by Alexander O. Onukwue
It’s only a suit asking for him to either be tried now or untied, but could Evans really be up to something here?
He may have nothing sinister in mind. After all he has confessed, it could be that Evans wants to suffer everything at once rather than have to spend so much time in detention before beginning a long trial that could end up with a severe sentence. If that’s the plan, then most persons will not be bothered.
There are thousands of persons in Nigerian prisons who are awaiting trial years after they were first detained. Evans supposedly does not want to be like them and he is employing the resources at his disposal to make that happen.
However, this could be the first of more to come. In that case, there should be something to fear.
The problems of the Nigerian judiciary are well documented. There are very many loopholes to exploit, leading often to the frustration of striking cases out on technicalities. The more obvious bad sides are the issues of the absence of incorruptibility. With enough financial persuasion, cases get turned in favour of persons who ordinarily should be guilty.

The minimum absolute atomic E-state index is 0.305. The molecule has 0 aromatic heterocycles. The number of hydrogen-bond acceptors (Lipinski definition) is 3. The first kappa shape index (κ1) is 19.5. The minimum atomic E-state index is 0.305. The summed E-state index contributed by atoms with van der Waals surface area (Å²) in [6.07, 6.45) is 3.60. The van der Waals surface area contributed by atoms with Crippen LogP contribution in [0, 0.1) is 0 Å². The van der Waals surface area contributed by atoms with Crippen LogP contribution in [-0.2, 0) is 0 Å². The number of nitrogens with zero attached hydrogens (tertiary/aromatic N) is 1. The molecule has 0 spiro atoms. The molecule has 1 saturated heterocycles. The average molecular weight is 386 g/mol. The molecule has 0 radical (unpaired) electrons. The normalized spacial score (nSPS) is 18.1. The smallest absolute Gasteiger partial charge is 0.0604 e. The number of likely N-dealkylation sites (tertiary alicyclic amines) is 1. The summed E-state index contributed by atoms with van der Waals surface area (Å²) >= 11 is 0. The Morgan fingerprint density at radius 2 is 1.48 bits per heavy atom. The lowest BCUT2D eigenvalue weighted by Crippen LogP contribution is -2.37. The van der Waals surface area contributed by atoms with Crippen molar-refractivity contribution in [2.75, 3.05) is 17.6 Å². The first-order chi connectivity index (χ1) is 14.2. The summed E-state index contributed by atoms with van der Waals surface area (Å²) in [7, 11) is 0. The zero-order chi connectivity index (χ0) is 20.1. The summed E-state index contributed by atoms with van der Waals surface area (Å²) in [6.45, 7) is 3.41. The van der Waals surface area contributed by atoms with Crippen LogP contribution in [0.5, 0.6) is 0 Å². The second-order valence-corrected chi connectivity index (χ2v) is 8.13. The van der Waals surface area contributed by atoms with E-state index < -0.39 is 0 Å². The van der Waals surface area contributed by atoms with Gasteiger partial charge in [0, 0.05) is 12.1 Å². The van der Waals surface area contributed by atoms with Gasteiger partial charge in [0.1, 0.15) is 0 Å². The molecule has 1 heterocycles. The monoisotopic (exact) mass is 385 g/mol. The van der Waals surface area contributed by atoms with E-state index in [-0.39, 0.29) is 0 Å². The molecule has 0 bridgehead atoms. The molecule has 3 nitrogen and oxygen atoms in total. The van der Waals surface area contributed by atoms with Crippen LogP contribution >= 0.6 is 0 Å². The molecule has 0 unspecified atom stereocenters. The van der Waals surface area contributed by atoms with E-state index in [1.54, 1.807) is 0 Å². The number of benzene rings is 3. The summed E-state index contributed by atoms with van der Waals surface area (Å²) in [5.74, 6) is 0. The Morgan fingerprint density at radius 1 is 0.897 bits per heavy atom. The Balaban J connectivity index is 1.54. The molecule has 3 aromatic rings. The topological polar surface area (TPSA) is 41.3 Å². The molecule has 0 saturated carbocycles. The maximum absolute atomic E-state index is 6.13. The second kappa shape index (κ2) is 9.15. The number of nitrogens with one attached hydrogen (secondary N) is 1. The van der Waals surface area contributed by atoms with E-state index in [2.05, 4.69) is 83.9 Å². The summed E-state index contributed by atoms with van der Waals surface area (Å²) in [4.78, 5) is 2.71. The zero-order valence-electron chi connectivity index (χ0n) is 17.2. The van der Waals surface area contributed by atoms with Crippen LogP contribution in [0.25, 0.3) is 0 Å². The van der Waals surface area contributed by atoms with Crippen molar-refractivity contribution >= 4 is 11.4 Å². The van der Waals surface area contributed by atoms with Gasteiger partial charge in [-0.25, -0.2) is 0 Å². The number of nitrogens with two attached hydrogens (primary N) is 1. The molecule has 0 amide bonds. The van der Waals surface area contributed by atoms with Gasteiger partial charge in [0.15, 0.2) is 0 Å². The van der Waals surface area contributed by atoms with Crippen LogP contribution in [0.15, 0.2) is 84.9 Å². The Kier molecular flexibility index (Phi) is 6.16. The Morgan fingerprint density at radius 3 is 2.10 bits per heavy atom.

Will that happen in Evans’ case?
One could say the reason why the Police has taken its time to shown Evans to everyone to see is to make his crime as public as possible in order to rouse the consciousness of the public (and the judge who will try him) to the insidiousness of his acts. By so doing, it becomes presumably easier to make a case against him.
But that could backfire; the #FreeEvans folks are an example of how a media trial can work contrary to its purpose. With the right price for the right lawyer, it remains possible for Evans to trick his way out of what should seem a certain condemnation.
This paragraph from Sahara Reporters’ story on his suit explains Evans ultimate goal: “…he prayed the court for an order compelling the respondents to immediately release him unconditionally in the absence of any offence that will warrant his being charged to court”
Let that sink in.